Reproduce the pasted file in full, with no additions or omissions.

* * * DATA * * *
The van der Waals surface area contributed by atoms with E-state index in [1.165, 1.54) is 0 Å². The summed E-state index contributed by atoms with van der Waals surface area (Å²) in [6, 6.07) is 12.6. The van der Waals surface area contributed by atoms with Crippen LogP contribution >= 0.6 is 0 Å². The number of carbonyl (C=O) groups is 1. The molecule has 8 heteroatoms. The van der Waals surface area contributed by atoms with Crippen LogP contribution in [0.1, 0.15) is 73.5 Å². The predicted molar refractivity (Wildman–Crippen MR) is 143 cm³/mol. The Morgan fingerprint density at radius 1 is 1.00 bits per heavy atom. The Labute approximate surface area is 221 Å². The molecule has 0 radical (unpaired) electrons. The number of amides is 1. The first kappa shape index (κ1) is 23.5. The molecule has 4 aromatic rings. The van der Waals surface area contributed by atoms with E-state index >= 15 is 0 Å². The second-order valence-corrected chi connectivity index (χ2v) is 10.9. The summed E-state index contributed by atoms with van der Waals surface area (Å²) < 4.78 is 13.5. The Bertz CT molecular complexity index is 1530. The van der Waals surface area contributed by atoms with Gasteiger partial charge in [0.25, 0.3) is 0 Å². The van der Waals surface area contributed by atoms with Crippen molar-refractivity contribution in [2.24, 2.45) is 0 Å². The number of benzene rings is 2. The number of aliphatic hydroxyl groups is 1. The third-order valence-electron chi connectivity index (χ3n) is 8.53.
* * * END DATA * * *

The van der Waals surface area contributed by atoms with E-state index in [1.165, 1.54) is 0 Å². The summed E-state index contributed by atoms with van der Waals surface area (Å²) in [6, 6.07) is 12.6. The van der Waals surface area contributed by atoms with Crippen LogP contribution >= 0.6 is 0 Å². The number of carbonyl (C=O) groups is 1. The molecule has 8 heteroatoms. The van der Waals surface area contributed by atoms with Crippen LogP contribution in [0.1, 0.15) is 73.5 Å². The predicted molar refractivity (Wildman–Crippen MR) is 143 cm³/mol. The Morgan fingerprint density at radius 1 is 1.00 bits per heavy atom. The Labute approximate surface area is 221 Å². The molecule has 0 radical (unpaired) electrons. The number of amides is 1. The first kappa shape index (κ1) is 23.5. The molecule has 4 aromatic rings. The van der Waals surface area contributed by atoms with E-state index >= 15 is 0 Å². The second-order valence-corrected chi connectivity index (χ2v) is 10.9. The summed E-state index contributed by atoms with van der Waals surface area (Å²) < 4.78 is 13.5. The Bertz CT molecular complexity index is 1530. The van der Waals surface area contributed by atoms with Gasteiger partial charge in [0.25, 0.3) is 0 Å². The van der Waals surface area contributed by atoms with Crippen molar-refractivity contribution in [2.24, 2.45) is 0 Å². The number of benzene rings is 2. The number of aliphatic hydroxyl groups is 1. The third-order valence-electron chi connectivity index (χ3n) is 8.53.